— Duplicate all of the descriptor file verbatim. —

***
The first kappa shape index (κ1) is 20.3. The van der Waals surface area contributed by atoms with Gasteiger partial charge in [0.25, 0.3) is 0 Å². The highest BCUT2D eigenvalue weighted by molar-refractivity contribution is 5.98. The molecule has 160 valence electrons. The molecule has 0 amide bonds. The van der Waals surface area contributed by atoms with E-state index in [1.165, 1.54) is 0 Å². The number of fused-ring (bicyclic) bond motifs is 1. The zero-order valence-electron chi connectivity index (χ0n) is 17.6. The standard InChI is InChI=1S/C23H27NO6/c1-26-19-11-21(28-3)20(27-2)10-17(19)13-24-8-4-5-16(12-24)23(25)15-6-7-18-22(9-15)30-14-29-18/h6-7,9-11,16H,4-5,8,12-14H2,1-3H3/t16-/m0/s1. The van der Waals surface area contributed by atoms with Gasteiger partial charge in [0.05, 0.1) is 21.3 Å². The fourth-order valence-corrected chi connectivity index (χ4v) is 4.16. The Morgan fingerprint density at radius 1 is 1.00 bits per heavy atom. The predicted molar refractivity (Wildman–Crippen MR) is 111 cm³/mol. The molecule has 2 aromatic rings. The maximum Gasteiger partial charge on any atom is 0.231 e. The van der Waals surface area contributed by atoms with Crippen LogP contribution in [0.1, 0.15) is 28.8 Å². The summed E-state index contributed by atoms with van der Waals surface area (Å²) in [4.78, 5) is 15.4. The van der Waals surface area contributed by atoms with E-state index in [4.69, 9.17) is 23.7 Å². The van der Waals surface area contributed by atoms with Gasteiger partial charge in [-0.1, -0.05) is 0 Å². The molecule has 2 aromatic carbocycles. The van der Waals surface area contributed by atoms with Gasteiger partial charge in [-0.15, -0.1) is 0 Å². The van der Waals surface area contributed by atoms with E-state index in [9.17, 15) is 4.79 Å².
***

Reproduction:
The first kappa shape index (κ1) is 20.3. The van der Waals surface area contributed by atoms with Gasteiger partial charge in [0.25, 0.3) is 0 Å². The highest BCUT2D eigenvalue weighted by molar-refractivity contribution is 5.98. The molecule has 160 valence electrons. The molecule has 0 amide bonds. The van der Waals surface area contributed by atoms with E-state index in [1.165, 1.54) is 0 Å². The number of fused-ring (bicyclic) bond motifs is 1. The zero-order valence-electron chi connectivity index (χ0n) is 17.6. The standard InChI is InChI=1S/C23H27NO6/c1-26-19-11-21(28-3)20(27-2)10-17(19)13-24-8-4-5-16(12-24)23(25)15-6-7-18-22(9-15)30-14-29-18/h6-7,9-11,16H,4-5,8,12-14H2,1-3H3/t16-/m0/s1. The van der Waals surface area contributed by atoms with Gasteiger partial charge in [0.05, 0.1) is 21.3 Å². The fourth-order valence-corrected chi connectivity index (χ4v) is 4.16. The Morgan fingerprint density at radius 1 is 1.00 bits per heavy atom. The predicted molar refractivity (Wildman–Crippen MR) is 111 cm³/mol. The molecule has 2 aromatic rings. The maximum Gasteiger partial charge on any atom is 0.231 e. The van der Waals surface area contributed by atoms with Crippen LogP contribution in [0.1, 0.15) is 28.8 Å². The summed E-state index contributed by atoms with van der Waals surface area (Å²) in [4.78, 5) is 15.4. The van der Waals surface area contributed by atoms with E-state index in [4.69, 9.17) is 23.7 Å². The van der Waals surface area contributed by atoms with Gasteiger partial charge in [-0.1, -0.05) is 0 Å². The molecule has 2 aromatic carbocycles. The van der Waals surface area contributed by atoms with Gasteiger partial charge in [-0.15, -0.1) is 0 Å². The van der Waals surface area contributed by atoms with E-state index in [9.17, 15) is 4.79 Å².